There is little evidence regarding how total costs of care associated with an emergency department (ED) visit have changed, despite increasing policy focus on the value of acute care.
To examine trends in total standardized 30-day costs of care associated with an ED visit.
Design, Setting, and Participants
This cross-sectional study of 14 113 088 ED visits at 4730 EDs from 2011 to 2016 included a 20% national sample of traditional Medicare beneficiaries aged 65 years and older. Data analysis was conducted from August 2018 to April 2020.
Time (year) as a continuous variable.
Main Outcomes and Measures
Trends in disposition from the ED and 30-day total standardized costs for all ED visits as well as the following spending components: index visit cost, physician costs, subsequent ED visit costs, subsequent inpatient costs, subsequent observation costs, non-ED outpatient care, postacute care, and aggregated total spending after the index ED visit.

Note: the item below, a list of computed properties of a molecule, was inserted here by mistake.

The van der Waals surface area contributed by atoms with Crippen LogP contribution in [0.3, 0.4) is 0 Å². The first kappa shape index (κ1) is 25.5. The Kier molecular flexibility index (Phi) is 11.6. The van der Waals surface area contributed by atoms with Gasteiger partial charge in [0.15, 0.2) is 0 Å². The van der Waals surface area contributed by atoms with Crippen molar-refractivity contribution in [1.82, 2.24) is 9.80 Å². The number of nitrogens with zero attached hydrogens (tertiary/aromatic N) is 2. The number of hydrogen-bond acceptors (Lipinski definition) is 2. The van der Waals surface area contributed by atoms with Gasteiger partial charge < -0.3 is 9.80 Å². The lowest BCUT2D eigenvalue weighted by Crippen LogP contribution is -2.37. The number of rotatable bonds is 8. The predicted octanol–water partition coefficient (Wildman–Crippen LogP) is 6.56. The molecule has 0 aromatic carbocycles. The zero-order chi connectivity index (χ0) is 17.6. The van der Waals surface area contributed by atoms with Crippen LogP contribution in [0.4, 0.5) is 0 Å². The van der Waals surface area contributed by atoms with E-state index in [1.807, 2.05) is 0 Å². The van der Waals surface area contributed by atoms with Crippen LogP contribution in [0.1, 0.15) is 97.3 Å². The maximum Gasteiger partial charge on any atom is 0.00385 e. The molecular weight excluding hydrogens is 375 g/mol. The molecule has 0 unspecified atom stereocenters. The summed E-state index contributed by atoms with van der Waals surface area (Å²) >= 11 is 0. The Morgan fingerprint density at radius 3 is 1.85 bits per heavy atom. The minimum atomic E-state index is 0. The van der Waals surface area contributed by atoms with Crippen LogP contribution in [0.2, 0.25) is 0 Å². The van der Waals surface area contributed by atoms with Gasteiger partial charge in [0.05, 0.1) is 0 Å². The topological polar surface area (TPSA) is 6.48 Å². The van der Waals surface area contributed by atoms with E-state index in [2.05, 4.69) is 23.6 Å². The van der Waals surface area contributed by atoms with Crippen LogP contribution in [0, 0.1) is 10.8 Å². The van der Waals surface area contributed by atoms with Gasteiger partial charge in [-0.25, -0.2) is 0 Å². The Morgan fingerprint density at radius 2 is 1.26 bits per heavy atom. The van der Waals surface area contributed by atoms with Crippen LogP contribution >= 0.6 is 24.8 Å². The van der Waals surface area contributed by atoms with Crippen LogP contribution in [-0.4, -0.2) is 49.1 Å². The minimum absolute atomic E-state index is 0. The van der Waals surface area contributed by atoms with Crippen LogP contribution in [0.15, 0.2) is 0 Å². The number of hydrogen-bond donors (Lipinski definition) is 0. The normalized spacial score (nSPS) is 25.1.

The analytic sample consisted of 14 113 088 ED visits at 4730 EDs. The mean (SD) beneficiary age was 78.6 (8.6) years, 8 573 652 visits (60.7%) were among women, and 11 908 691 visits (84.7%) were among white patients. The proportion of patients discharged from the ED rose from 1 233 701 of 2 309 563 visits (53.4%) in 2011 to 1 279 701 of 2 268 363 visits (56.4%) in 2016. Total adjusted 30-day standardized costs of care declined from a mean (SE) of $8851 ($35.3) in 2011 to a mean (SE) of $8143 ($35.4) in 2016 (−$126/y; 95% CI, −$130 to −$121; P < .001) for all ED visits. This decrease was primarily associated with a decline in total spending on the index ED visit (−$48/y; 95% CI, −$50 to −$47; P < .001) as well as lower spending on postacute care (−$42/y; 95% CI, −$44 to −$41; P < .001) and subsequent inpatient care (−$34/y; 95% CI, −$36 to −$32; P < .001). There was an increase in spending after the index visit on downstream observation care ($3.6/y; 95% CI, $3.5 to $3.7; P < .001), outpatient ED care ($4.6/y; 95% CI, $4.4 to $4.8; P < .001), and other outpatient care ($15/y; 95% CI, $12 to $18; P < .001).